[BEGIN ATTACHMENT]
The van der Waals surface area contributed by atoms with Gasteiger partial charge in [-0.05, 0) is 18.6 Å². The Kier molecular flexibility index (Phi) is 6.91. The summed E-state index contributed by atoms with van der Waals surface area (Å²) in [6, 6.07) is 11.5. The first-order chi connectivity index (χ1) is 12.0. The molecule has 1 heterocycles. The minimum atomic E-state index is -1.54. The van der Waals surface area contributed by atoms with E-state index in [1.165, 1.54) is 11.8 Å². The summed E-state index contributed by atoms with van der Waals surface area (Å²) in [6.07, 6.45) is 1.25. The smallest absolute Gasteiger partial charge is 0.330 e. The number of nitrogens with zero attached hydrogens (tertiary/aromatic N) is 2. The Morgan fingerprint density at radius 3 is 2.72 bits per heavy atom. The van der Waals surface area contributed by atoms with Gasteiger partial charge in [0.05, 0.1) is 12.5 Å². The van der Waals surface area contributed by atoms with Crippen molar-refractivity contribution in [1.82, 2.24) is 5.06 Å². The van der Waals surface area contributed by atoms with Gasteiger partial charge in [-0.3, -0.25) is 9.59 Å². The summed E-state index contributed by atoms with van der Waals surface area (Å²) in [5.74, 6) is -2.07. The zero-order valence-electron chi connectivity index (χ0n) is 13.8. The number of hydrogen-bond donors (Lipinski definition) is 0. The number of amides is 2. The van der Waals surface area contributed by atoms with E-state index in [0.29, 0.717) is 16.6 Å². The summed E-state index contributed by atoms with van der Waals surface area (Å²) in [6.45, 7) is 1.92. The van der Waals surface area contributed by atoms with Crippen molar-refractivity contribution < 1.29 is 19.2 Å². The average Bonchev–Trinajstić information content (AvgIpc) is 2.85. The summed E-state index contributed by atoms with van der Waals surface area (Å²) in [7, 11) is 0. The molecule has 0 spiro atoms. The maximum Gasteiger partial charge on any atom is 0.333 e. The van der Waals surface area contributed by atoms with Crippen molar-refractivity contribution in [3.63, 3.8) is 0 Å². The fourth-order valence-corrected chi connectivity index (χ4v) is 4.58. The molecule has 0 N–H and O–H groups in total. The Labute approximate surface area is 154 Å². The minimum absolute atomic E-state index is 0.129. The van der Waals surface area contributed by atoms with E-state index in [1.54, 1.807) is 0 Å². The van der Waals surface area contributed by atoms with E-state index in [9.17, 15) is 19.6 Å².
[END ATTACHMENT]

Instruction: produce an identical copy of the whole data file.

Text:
The van der Waals surface area contributed by atoms with Gasteiger partial charge in [-0.05, 0) is 18.6 Å². The Kier molecular flexibility index (Phi) is 6.91. The summed E-state index contributed by atoms with van der Waals surface area (Å²) in [6, 6.07) is 11.5. The first-order chi connectivity index (χ1) is 12.0. The molecule has 1 heterocycles. The minimum atomic E-state index is -1.54. The van der Waals surface area contributed by atoms with E-state index in [1.165, 1.54) is 11.8 Å². The summed E-state index contributed by atoms with van der Waals surface area (Å²) in [6.07, 6.45) is 1.25. The smallest absolute Gasteiger partial charge is 0.330 e. The number of nitrogens with zero attached hydrogens (tertiary/aromatic N) is 2. The Morgan fingerprint density at radius 3 is 2.72 bits per heavy atom. The van der Waals surface area contributed by atoms with Gasteiger partial charge in [0.05, 0.1) is 12.5 Å². The van der Waals surface area contributed by atoms with Crippen molar-refractivity contribution in [1.82, 2.24) is 5.06 Å². The van der Waals surface area contributed by atoms with Gasteiger partial charge in [-0.3, -0.25) is 9.59 Å². The summed E-state index contributed by atoms with van der Waals surface area (Å²) in [5.74, 6) is -2.07. The zero-order valence-electron chi connectivity index (χ0n) is 13.8. The number of hydrogen-bond donors (Lipinski definition) is 0. The number of amides is 2. The van der Waals surface area contributed by atoms with E-state index in [0.29, 0.717) is 16.6 Å². The summed E-state index contributed by atoms with van der Waals surface area (Å²) in [6.45, 7) is 1.92. The van der Waals surface area contributed by atoms with Crippen molar-refractivity contribution < 1.29 is 19.2 Å². The average Bonchev–Trinajstić information content (AvgIpc) is 2.85. The summed E-state index contributed by atoms with van der Waals surface area (Å²) in [7, 11) is 0. The molecule has 0 spiro atoms. The maximum Gasteiger partial charge on any atom is 0.333 e. The van der Waals surface area contributed by atoms with Crippen molar-refractivity contribution in [3.63, 3.8) is 0 Å². The fourth-order valence-corrected chi connectivity index (χ4v) is 4.58. The molecule has 0 N–H and O–H groups in total. The Labute approximate surface area is 154 Å². The minimum absolute atomic E-state index is 0.129. The van der Waals surface area contributed by atoms with E-state index in [1.54, 1.807) is 0 Å². The van der Waals surface area contributed by atoms with E-state index in [9.17, 15) is 19.6 Å².